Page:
MF: That's a really good question, and I think it's because this movie needed special handling, and if it wasn't specially handled it would never have a chance. We spoke earlier about why it took so many years, and I can't tell you how many times I was told, "You're going to make a movie about a guy in a wheelchair?" I heard that, and we heard that from some well-established people in the Canadian business, as we did in the American business. On the face of it, it's not a film that would compete with Batman and ultimately, if you're going to play in a theatre, you've got to compete with Batman -- it's the nature of the beast. It was very obvious to us early in the game from collective experience that studio-based films in Canada or the United States require pretty specific content, and we turned that route down at Paramount, so now having gone and done it independently, to come back to the distribution system and back to that requirement just seemed like a step backwards. So while it took a long time to make, and asked a lot of people, we thought there are some distributors among us who worked on this film and run the distribution and marketing part of Paramount in Canada and the U.S., and other people had similar experiences in other companies. And this is probably where the internet would be more important than otherwise, and that the great equalizer in all this is the online world, and unlike traditional media there were no walls or barriers. So while we're opening in British Columbia initially in a very traditional platform base, our expansion beyond that is really supported by the early exposure we would get on the internet, both from people like yourself and from people who might go see the movie and talk online. That's an advantage that people wouldn't have had 2 or 3 years ago, and that's what the internet provides us.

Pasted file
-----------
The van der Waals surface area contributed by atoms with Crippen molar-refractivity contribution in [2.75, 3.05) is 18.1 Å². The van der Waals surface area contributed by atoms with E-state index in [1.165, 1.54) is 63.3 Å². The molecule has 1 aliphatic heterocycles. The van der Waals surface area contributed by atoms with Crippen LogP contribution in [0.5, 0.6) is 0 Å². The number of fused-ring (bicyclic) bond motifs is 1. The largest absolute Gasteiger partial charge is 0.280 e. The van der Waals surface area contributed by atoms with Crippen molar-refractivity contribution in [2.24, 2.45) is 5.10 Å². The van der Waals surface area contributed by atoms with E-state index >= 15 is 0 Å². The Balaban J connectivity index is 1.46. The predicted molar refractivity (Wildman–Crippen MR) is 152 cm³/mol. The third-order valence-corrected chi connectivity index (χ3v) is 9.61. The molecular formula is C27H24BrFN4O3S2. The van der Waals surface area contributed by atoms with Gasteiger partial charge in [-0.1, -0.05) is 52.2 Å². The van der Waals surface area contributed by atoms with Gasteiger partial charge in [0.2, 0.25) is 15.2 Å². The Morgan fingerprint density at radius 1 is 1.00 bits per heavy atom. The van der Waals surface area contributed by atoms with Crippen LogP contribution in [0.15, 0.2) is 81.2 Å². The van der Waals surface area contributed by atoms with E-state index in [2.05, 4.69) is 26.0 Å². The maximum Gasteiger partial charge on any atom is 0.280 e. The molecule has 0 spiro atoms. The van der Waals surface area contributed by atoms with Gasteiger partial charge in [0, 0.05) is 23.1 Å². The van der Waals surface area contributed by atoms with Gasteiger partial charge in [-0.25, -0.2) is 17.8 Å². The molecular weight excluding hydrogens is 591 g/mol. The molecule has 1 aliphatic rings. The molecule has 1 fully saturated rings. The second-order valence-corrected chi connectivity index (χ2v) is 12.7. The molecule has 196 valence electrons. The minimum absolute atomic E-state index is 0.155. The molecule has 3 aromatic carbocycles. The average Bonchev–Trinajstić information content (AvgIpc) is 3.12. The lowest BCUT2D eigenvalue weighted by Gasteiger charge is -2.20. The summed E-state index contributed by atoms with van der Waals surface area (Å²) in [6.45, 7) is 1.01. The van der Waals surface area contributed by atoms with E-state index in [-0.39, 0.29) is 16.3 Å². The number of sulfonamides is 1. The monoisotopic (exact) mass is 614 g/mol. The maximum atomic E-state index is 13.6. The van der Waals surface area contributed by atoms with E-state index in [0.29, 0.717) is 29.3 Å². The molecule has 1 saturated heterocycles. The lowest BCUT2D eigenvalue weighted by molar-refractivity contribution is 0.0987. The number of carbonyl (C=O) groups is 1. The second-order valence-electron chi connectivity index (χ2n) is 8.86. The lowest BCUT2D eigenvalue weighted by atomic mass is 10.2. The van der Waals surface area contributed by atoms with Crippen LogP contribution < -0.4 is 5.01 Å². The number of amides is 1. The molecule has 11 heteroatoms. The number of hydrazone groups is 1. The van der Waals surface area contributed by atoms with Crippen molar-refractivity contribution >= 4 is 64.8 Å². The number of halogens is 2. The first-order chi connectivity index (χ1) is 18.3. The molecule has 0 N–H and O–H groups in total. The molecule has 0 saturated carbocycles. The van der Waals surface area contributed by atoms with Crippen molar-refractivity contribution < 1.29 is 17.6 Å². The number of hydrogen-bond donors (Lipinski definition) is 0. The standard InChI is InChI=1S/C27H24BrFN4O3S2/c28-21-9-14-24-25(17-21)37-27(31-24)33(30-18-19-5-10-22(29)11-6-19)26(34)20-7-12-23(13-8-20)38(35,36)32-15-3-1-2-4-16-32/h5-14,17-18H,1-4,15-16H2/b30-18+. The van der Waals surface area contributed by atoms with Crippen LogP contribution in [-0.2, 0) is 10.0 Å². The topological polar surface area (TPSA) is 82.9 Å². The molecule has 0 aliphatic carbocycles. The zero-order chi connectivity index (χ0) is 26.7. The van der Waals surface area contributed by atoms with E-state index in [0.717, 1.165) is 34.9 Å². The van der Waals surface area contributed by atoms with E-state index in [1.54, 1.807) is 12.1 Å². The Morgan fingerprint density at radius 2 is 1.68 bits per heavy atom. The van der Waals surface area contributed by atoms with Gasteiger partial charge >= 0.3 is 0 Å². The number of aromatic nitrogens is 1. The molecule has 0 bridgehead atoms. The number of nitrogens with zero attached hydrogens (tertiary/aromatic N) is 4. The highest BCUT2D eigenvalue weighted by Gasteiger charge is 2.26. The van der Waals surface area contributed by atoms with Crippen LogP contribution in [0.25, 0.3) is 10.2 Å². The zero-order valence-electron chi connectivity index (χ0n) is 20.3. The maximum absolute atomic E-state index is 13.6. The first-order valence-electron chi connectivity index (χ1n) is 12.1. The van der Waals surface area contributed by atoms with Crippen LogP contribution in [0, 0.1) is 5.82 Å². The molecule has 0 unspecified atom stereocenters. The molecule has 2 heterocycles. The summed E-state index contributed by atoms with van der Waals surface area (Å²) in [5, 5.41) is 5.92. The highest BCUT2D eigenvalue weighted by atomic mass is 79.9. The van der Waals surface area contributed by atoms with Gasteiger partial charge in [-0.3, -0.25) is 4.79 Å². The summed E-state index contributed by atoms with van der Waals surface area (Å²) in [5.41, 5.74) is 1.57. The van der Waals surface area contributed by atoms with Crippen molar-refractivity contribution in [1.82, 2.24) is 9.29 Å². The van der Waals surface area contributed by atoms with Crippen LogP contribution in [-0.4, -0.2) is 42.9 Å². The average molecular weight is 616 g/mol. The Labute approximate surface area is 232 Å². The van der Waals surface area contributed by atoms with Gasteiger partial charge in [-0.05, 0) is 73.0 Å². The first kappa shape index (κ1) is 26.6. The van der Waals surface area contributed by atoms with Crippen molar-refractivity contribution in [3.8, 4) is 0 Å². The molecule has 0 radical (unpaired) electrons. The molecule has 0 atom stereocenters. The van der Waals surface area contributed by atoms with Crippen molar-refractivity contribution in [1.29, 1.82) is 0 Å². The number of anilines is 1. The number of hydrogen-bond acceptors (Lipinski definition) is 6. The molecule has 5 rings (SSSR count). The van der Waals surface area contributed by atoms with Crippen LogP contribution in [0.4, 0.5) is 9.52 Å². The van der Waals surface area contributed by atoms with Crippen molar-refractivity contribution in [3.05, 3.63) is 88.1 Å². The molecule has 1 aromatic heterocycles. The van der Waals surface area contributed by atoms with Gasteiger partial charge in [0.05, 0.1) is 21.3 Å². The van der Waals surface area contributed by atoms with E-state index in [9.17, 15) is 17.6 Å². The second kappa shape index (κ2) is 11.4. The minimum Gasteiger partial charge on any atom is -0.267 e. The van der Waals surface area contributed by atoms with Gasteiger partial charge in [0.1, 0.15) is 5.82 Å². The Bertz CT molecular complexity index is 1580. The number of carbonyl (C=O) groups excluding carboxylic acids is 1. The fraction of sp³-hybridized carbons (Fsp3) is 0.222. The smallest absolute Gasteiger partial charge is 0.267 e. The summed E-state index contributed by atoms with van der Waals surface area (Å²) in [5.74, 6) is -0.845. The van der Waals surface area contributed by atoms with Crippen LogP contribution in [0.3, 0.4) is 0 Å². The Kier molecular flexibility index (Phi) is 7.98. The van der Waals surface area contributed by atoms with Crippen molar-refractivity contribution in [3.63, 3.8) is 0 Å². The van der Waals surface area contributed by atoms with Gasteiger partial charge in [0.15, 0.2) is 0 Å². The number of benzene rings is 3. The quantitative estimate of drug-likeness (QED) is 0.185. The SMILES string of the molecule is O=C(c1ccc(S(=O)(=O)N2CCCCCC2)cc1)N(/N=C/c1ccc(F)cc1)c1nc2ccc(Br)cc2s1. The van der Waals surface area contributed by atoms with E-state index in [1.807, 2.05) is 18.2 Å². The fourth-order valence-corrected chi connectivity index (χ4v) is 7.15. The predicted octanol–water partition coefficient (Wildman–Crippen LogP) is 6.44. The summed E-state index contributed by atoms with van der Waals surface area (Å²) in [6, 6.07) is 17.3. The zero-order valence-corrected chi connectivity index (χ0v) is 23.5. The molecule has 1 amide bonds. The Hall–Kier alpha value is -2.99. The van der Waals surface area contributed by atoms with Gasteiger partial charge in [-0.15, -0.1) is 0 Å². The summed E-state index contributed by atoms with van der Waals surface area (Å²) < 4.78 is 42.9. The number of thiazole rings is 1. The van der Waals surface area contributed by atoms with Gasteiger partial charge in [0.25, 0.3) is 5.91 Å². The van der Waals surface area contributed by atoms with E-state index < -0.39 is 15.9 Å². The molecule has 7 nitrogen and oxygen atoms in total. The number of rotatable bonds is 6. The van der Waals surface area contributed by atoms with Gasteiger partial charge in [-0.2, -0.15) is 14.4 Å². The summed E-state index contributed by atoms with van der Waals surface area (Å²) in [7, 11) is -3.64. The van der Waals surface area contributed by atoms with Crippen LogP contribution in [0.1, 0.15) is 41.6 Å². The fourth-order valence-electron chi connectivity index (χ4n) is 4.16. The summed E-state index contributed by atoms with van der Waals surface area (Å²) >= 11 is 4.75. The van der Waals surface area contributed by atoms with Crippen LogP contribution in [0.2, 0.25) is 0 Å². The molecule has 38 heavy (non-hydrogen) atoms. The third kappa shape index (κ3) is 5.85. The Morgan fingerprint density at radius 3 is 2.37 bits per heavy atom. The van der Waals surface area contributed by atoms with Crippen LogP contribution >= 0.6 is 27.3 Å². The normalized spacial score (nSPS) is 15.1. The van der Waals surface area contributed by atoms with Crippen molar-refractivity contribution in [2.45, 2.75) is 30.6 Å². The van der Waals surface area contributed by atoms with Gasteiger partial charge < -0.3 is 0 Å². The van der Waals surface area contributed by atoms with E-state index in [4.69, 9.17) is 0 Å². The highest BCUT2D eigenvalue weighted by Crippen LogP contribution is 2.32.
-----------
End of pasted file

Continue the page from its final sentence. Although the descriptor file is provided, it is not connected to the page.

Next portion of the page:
MM: To that point, I think there's more exposure out there for your film than if you had gone with a Canadian distributor. They barely release the movies for a week, with almost non-existant marketing support with no trailers, posters, etc., and you're really lucky if anyone comes out.

MF: I think there's no incentive for them. All of us really exist within a system. I'd like to say we're independent, but even that is like its own studio. There's Fox and then there's independent, and there are rules for that. We're the lowest man on the totem pole, and at the end of the week we're the first to come off the screen. There certaintly is a system, and we're a part of that, but I think we're specially handled because if you try not to talk about the disability issue that is at the center of the story -- if you try to hide (it) -- that would be disingenuous. And if you try to sell the movie as a sports movie because there's action sequences, so you put them all together, then that's going to disappoint people. We decided that the smartest and most truthful thing to do was to test the film -- and we did in the U.S. and Canada -- and to find out what audiences told us it was about, and to then market the movie on that. These aren't our ideas, but more what audiences tell us, and the audience tells you the truth because there's nothing in it for them. So all the promotion surrounding this movie is a direct result of what the audience tells us it is, and we still have to compete with Batman, but that's okay. I think our great hope is that it just has a chance with an audience.

MM: I think that's as good of a note to end on as any. Best of luck with the film and thank you for taking the time this afternoon.

MF: You're welcome. Thank you.

Tags: Heart of a Dragon, Michael French, Rick Hansen, China, Canadian

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Mark McLeod has always loved film. In addition to his roles with, Mark also works on many film promotion projects in Vancouver, BC, through his company, Mark McLeod PR.